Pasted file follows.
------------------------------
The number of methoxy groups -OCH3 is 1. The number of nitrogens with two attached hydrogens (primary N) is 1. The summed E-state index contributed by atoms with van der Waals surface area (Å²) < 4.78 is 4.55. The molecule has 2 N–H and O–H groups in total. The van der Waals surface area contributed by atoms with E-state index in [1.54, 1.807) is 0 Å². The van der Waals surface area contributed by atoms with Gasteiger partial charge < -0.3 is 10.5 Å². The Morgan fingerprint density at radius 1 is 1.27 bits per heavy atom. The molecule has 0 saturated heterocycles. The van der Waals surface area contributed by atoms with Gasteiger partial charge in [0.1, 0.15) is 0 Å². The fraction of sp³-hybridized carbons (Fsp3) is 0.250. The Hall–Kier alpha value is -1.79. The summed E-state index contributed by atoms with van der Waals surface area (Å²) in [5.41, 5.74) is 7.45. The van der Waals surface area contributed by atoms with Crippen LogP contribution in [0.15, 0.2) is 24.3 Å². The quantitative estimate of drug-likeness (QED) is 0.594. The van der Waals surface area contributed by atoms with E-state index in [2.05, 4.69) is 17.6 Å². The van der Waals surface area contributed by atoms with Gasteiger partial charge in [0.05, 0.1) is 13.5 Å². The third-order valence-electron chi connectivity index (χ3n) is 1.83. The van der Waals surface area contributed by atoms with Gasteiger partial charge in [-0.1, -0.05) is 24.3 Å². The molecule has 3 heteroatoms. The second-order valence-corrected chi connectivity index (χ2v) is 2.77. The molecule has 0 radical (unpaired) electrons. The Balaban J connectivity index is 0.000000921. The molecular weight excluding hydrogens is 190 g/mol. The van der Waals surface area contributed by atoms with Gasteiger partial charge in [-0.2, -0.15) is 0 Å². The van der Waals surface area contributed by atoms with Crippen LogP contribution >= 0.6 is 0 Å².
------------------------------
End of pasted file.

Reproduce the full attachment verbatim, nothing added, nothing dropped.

The number of methoxy groups -OCH3 is 1. The number of nitrogens with two attached hydrogens (primary N) is 1. The summed E-state index contributed by atoms with van der Waals surface area (Å²) < 4.78 is 4.55. The molecule has 2 N–H and O–H groups in total. The van der Waals surface area contributed by atoms with E-state index in [1.54, 1.807) is 0 Å². The van der Waals surface area contributed by atoms with Gasteiger partial charge < -0.3 is 10.5 Å². The Morgan fingerprint density at radius 1 is 1.27 bits per heavy atom. The molecule has 0 saturated heterocycles. The van der Waals surface area contributed by atoms with Gasteiger partial charge in [0.1, 0.15) is 0 Å². The fraction of sp³-hybridized carbons (Fsp3) is 0.250. The Hall–Kier alpha value is -1.79. The summed E-state index contributed by atoms with van der Waals surface area (Å²) in [5.41, 5.74) is 7.45. The van der Waals surface area contributed by atoms with Crippen LogP contribution in [0.15, 0.2) is 24.3 Å². The quantitative estimate of drug-likeness (QED) is 0.594. The van der Waals surface area contributed by atoms with E-state index in [2.05, 4.69) is 17.6 Å². The van der Waals surface area contributed by atoms with Gasteiger partial charge in [0.05, 0.1) is 13.5 Å². The third-order valence-electron chi connectivity index (χ3n) is 1.83. The van der Waals surface area contributed by atoms with Gasteiger partial charge in [-0.1, -0.05) is 24.3 Å². The molecule has 3 heteroatoms. The second-order valence-corrected chi connectivity index (χ2v) is 2.77. The molecule has 0 radical (unpaired) electrons. The Balaban J connectivity index is 0.000000921. The molecular weight excluding hydrogens is 190 g/mol. The van der Waals surface area contributed by atoms with Gasteiger partial charge in [-0.2, -0.15) is 0 Å². The van der Waals surface area contributed by atoms with Crippen LogP contribution >= 0.6 is 0 Å².